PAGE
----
Cast your net wide to find governance, suggests new director

It was a career break that opened the door to the boardroom for Mary-Jane Daly.

The former head of State Insurance made a decision to step out of her executive role when her ex-husband became terminally ill.

"I wanted to be there to support my kids and he had been a fabulous father, so they were going to have a big gap," she says.

Her plan was to take a year out, but she started to get calls sounding her out for directorships.


Daly says it was always a long term goal to shift into governance but, like the decision to start a family, it was about working out when the timing was right.

"Once I'd made the decision [to become a director] it became quite clear how I needed to pursue that."

A week-long directorship course was backed up with coffee after coffee as she networked her socks off.

"One of the things that intrigued me was the people I thought would be really supportive and helpful, they were supportive, but it was often people more broadly in my network who actually identified opportunities.

"You don't quite know where those opportunities are going to come from so that networking and casting your net wide and being really clear about what it is you're looking to do - I think it's the same for anything - that's really important."

Daly does admit she was a bit naive about the transition to director.

Her corporate career had unfolded in steps that had taken her from merchant banking in New Zealand, close to a decade of corporate banking in London, back to New Zealand with the Bank of New Zealand before taking over treasury and risk functions at the newly formed Fonterra.

"That was really the first time I did a role - apart from my first job - where I had a completely different environment.

"It was about leadership and getting the right team around me rather than necessarily what I directly knew myself."

After a restructuring at Fonterra saw her out of a job, she took a six-month break before shifting to insurance as chief financial officer at IAG.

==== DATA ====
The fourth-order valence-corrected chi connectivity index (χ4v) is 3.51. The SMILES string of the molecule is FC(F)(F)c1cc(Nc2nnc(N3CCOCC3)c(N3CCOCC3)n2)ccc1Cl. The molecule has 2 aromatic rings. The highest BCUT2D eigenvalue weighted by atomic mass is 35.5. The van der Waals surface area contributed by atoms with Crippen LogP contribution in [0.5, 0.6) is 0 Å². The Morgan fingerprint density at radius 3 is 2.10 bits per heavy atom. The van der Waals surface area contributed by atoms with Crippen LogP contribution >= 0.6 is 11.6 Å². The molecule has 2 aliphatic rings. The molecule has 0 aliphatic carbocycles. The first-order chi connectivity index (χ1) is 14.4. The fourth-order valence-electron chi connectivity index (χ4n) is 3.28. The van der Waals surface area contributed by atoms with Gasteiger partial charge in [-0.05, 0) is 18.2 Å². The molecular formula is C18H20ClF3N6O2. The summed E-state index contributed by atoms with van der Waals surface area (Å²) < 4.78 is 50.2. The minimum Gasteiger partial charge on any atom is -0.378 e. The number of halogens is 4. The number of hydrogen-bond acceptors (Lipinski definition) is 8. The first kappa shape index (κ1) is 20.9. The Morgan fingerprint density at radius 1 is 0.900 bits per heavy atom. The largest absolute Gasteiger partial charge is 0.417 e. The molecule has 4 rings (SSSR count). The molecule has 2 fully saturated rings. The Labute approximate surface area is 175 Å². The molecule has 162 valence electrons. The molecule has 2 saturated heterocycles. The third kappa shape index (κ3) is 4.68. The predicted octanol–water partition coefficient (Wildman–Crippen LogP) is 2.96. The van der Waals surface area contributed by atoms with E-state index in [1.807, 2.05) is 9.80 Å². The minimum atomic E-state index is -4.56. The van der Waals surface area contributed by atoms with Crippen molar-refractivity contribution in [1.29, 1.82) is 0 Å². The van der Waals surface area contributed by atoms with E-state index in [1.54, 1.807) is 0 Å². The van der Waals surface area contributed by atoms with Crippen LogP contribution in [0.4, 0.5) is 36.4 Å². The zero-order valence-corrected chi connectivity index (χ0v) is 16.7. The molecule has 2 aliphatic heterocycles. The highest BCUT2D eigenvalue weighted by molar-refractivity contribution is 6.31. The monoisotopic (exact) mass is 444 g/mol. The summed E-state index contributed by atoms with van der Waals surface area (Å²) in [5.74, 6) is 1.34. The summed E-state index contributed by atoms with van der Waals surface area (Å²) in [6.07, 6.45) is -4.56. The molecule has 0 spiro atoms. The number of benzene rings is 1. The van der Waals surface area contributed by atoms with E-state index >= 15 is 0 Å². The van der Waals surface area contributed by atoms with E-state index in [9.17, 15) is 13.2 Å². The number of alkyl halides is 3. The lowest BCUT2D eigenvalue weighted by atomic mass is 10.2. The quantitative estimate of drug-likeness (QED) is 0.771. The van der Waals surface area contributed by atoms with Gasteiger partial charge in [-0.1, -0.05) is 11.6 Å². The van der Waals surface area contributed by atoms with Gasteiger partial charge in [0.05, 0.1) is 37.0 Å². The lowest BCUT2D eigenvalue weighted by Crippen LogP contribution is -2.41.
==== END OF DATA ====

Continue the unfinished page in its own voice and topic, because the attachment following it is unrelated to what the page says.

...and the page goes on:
Once I'd made the decision [to become a director] it became quite clear how I needed to pursue that.


Two and a half years in and she had the opportunity to run the State Insurance business.

During this time she came to the realisation that in banking you tended to be there at happy times in people's lives, but with insurance it's when things have gone wrong.

"There is something really special about insurance that - not everyone in Christchurch feels like this - but when bad stuff happens, there's somebody there to help get you back to where you were."

It was a career built on opportunities opening up, being in the right place at the right time and pushing through to the next level.

Daly says she discovered that creating a living from governance was something she had to work quite hard at - developing a new daily routine, grabbing opportunities for professional development and surrounding herself with trusted professional sounding boards and mentors.

She credits her ex-husband with helping her manage a senior corporate career when her three children - now in their teens and 20s - were little.

"The last few years my kids have supported me," she says now.

I've looked to have real diversity in my portfolio from an industry point of view but also from an ownership point of view.


Daly says she hopes that when they go on to have careers and families, they'll be really clear on how you work as a team to achieve ambitions.

Cigna New Zealand is the latest addition to Daly's governance portfolio, which includes Kiwi Property Group, Airways Corporation, the New Zealand Green Building Council and EQC.

Part of the process of making the transition into governance was working out where she could add the most value, what skills she needed to become a more capable director and what roles were going to challenge and reward her.

"I've looked to have real diversity in my portfolio from an industry point of view but also from an ownership point of view," she says.

"My role as a director is different in each of those settings and the businesses have different strategies, they have a different role to play in the community and different customers that they are serving.

"Those different settings mean how I engage as a director and the skills I draw on are different.

"It means I'm building up a whole raft of experiences that as I go on and do other things, I can draw on and really be much more effective and capable as a director."

She's philosophical about any board roles that she may have missed out on, saying the final appointment was either a better cultural fit or brought different skills to the table.

"You are working as a team," she says.

"You want to have something to contribute and you want to be able to influence so having that fit and that dynamic of skills and capabilities is really important."